Fast forward to modern human society, and we see these same instincts play out in our consumer behaviour. Luxury goods and wealth are the new ‘scarce resources’ that signal social standing. The ‘immediate reward’ of buying a luxury item can trigger the same dopamine rush that our ancestors might have felt when they secured a valuable resource.

Moreover, despite increased sustainability awareness, our brains, much like those of our ancestors, are wired to prioritize immediate rewards and personal gain over long-term, collective benefits. This is essentially a survival instinct, favouring immediate survival over future uncertainties.

The role of second-hand luxury fashion

Second-hand luxury fashion is basically a stepping stone to the ‘real deal.’ It offers an accessible route to experiencing luxury, potentially whetting our appetite for new luxury items in the future.  But here’s the thing: second-hand luxury can never fully satisfy the psychological needs that new luxury goods fulfil.

The feeling of purchasing a brand-new luxury item, from the moment you step into a high-end boutique to the act of unwrapping the meticulously packaged product, is a significant part of the luxury consumption experience. This unique journey contributes to the feelings of exclusivity, prestige, and authentic pride that are linked to luxury consumption.

In fact, some luxury brands, like Chanel, don’t offer e-commerce. This isn’t just a business strategy; it’s a conscious effort to preserve that exclusive, almost ritualistic experience of purchasing luxury goods.

This is why second-hand luxury fashion doesn’t pose a significant threat to the luxury fashion industry. Instead, it complements the industry by offering a more accessible entry point to luxury consumption for those who are unable to afford the real deal. The desire for new luxury items, and the status, exclusivity, and personal gratification they confer, remain undiminished. A controversial study by Deloitte titled ‘Is the resale market as sustainable as we think?’ confirms as much: the authors conclude that “Second-hand goods are often complementary to new goods rather than substitutes. So instead of being reduced, the continuous cycle of overconsumption actually keeps expanding. “

In the grand scheme of human behaviour, the appeal of luxury is a complex interplay of psychological, social, and cultural factors. The rise of second-hand luxury fashion complements the luxury fashion industry by providing an accessible entry point to the luxury experience.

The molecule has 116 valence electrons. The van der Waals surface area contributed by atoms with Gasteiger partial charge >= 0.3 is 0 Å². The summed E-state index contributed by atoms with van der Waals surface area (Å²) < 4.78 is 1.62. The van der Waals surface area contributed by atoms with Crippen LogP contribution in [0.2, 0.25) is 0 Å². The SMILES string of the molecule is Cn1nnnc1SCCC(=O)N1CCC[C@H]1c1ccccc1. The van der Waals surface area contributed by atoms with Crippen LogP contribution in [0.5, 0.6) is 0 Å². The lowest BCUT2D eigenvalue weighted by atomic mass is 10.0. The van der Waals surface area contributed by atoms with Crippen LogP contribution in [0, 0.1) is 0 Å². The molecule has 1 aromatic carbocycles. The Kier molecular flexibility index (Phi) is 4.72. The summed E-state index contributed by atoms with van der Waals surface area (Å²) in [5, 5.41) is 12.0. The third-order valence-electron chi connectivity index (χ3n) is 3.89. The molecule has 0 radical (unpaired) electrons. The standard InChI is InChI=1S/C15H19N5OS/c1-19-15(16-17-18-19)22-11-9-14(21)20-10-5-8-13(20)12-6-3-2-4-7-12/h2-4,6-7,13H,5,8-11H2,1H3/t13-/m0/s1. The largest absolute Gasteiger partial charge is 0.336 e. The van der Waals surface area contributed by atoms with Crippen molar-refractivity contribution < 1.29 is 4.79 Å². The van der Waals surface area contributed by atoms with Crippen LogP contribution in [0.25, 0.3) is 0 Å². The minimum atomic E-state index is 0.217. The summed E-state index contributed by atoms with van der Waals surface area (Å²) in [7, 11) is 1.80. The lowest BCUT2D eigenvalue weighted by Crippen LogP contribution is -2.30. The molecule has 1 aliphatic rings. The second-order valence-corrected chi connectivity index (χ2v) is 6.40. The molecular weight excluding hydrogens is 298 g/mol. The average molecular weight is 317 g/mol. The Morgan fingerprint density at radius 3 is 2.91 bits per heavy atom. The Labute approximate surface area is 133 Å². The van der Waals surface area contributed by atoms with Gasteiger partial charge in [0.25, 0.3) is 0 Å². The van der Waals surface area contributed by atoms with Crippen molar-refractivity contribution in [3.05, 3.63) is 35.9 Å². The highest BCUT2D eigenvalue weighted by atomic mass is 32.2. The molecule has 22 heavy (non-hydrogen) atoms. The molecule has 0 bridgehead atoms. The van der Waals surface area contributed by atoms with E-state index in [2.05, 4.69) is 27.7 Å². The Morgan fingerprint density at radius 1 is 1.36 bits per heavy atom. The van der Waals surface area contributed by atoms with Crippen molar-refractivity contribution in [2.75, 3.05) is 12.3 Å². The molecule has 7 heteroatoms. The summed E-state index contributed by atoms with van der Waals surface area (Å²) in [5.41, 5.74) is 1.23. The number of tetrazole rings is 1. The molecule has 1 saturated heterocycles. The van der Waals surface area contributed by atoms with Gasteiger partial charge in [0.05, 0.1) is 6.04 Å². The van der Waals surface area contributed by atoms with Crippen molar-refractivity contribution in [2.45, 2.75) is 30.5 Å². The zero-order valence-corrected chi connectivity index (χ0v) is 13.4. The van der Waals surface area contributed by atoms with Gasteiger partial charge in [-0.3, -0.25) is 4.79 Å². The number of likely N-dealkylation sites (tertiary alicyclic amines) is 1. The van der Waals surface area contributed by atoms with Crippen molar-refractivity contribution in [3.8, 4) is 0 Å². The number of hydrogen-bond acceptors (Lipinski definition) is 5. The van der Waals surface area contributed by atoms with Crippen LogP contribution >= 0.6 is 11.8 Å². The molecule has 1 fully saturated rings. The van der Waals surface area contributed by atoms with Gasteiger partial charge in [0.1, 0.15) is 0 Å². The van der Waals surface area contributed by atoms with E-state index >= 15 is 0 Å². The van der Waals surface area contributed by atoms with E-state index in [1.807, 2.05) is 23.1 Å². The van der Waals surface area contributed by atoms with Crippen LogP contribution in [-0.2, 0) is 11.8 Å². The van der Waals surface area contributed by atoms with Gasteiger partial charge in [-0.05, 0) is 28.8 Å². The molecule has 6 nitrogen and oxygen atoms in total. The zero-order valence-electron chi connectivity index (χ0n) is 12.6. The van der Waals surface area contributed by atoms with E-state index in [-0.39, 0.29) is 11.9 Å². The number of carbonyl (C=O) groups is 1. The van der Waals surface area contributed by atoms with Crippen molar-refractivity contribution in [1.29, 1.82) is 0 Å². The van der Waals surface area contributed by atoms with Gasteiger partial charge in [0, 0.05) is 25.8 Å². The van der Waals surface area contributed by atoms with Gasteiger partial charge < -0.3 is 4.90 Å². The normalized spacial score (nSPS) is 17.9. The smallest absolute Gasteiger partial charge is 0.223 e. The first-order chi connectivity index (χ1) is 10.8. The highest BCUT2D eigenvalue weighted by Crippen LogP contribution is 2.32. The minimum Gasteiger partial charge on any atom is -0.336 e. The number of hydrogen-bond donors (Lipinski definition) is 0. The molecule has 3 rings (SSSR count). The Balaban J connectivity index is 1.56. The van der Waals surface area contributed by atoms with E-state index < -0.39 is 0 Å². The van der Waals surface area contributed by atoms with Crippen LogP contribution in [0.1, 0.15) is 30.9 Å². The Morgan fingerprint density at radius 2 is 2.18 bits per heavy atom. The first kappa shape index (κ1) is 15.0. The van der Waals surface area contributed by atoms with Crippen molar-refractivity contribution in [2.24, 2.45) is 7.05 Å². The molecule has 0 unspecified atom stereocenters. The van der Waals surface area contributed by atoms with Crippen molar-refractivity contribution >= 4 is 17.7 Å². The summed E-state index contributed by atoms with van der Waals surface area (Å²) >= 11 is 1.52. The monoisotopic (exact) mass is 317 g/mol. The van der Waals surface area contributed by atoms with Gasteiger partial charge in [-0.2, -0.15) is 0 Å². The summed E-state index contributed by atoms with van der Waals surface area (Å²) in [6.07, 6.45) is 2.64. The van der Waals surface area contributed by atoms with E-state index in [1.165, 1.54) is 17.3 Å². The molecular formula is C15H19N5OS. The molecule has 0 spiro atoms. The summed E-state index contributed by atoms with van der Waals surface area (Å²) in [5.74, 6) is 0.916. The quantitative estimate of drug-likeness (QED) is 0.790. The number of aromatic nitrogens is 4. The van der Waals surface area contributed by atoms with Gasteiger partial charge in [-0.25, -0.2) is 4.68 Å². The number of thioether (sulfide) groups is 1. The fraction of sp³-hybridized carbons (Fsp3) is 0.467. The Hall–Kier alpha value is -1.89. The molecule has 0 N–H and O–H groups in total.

While second-hand luxury would appear to promote sustainability by encouraging consumers to buy used and therefore reduce waste, I would argue that in reality, its contribution to fostering responsible consumption and a more environmentally-conscious lifestyle is limited. 

Textile in waste in Bangladesh, courtesy bdspnimage via Canva.

So where do we go from here?

Buying second-hand luxury goods doesn’t significantly curb our appetite for new luxury goods, and as highlighted above, might even stimulate a greater desire for them. Given how many luxury brands have indeed embraced second-hand buying models, it’s clear that the industry understands what may not be immediately apparent to the average consumer: second-hand luxury allows premium brands to cater to evolving consumer preferences and grow their total consumer base while maintaining its allure of exclusivity and status. As we move toward a more sustainable future, the luxury fashion industry will need to adapt, innovate, and redefine what luxury means in this modern era.

So, while we might be patting ourselves on the shoulder as we reach for that second-hand designer bag or watch, let’s remember that our penchant for luxury is deeply rooted in our evolutionary psychology and need for acceptance. It’s not just about the fashion industry; it’s about us as human beings and how we perceive status, pride, and desire. As we strive for a more sustainable world, it’s essential to remember that second-hand luxury isn’t the solution to textile overconsumption and waste, but another way to feed our desire for luxury and status.

With additional reporting and research by Sonalie Figueiras.


  • Coral Puig Garrigo

    Coral Puig Garrigo combines her expertise in evolutionary anthropology, neuro-marketing and consumer psychology to help businesses navigate the ever-evolving landscape of market trends, with the only constant that we have : the human’s brain. In addition to her work in the private sector, Coral serves an Adjunct Marketing Professor at HKUST's Business School.